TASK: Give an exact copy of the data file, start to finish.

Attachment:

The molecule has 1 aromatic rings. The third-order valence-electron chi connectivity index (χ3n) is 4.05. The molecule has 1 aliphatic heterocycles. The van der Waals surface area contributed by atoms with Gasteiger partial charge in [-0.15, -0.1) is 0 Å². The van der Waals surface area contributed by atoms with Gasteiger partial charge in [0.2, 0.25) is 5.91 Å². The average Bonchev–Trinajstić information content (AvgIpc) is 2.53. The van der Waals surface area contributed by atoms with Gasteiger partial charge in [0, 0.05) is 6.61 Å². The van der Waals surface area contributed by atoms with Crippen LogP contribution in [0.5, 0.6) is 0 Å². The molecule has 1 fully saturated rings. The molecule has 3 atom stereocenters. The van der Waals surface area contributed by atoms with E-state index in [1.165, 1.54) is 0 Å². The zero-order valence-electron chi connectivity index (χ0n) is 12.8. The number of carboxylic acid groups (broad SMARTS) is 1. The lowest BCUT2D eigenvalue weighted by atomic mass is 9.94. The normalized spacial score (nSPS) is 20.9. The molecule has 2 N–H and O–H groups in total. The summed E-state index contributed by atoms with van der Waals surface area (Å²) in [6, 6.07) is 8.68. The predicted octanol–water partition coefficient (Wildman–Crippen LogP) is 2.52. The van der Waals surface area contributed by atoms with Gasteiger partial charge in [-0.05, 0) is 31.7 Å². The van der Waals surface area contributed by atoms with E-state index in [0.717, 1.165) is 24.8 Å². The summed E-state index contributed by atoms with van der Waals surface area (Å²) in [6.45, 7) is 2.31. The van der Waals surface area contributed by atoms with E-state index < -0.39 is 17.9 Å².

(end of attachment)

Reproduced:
The molecule has 1 aromatic rings. The third-order valence-electron chi connectivity index (χ3n) is 4.05. The molecule has 1 aliphatic heterocycles. The van der Waals surface area contributed by atoms with Gasteiger partial charge in [-0.15, -0.1) is 0 Å². The van der Waals surface area contributed by atoms with Gasteiger partial charge in [0.2, 0.25) is 5.91 Å². The average Bonchev–Trinajstić information content (AvgIpc) is 2.53. The van der Waals surface area contributed by atoms with Gasteiger partial charge in [0, 0.05) is 6.61 Å². The van der Waals surface area contributed by atoms with Crippen LogP contribution in [0.5, 0.6) is 0 Å². The molecule has 1 fully saturated rings. The molecule has 3 atom stereocenters. The van der Waals surface area contributed by atoms with E-state index in [1.165, 1.54) is 0 Å². The zero-order valence-electron chi connectivity index (χ0n) is 12.8. The number of carboxylic acid groups (broad SMARTS) is 1. The lowest BCUT2D eigenvalue weighted by atomic mass is 9.94. The normalized spacial score (nSPS) is 20.9. The molecule has 2 N–H and O–H groups in total. The summed E-state index contributed by atoms with van der Waals surface area (Å²) in [6, 6.07) is 8.68. The predicted octanol–water partition coefficient (Wildman–Crippen LogP) is 2.52. The van der Waals surface area contributed by atoms with Gasteiger partial charge in [-0.05, 0) is 31.7 Å². The van der Waals surface area contributed by atoms with E-state index in [0.717, 1.165) is 24.8 Å². The summed E-state index contributed by atoms with van der Waals surface area (Å²) in [6.45, 7) is 2.31. The van der Waals surface area contributed by atoms with E-state index < -0.39 is 17.9 Å².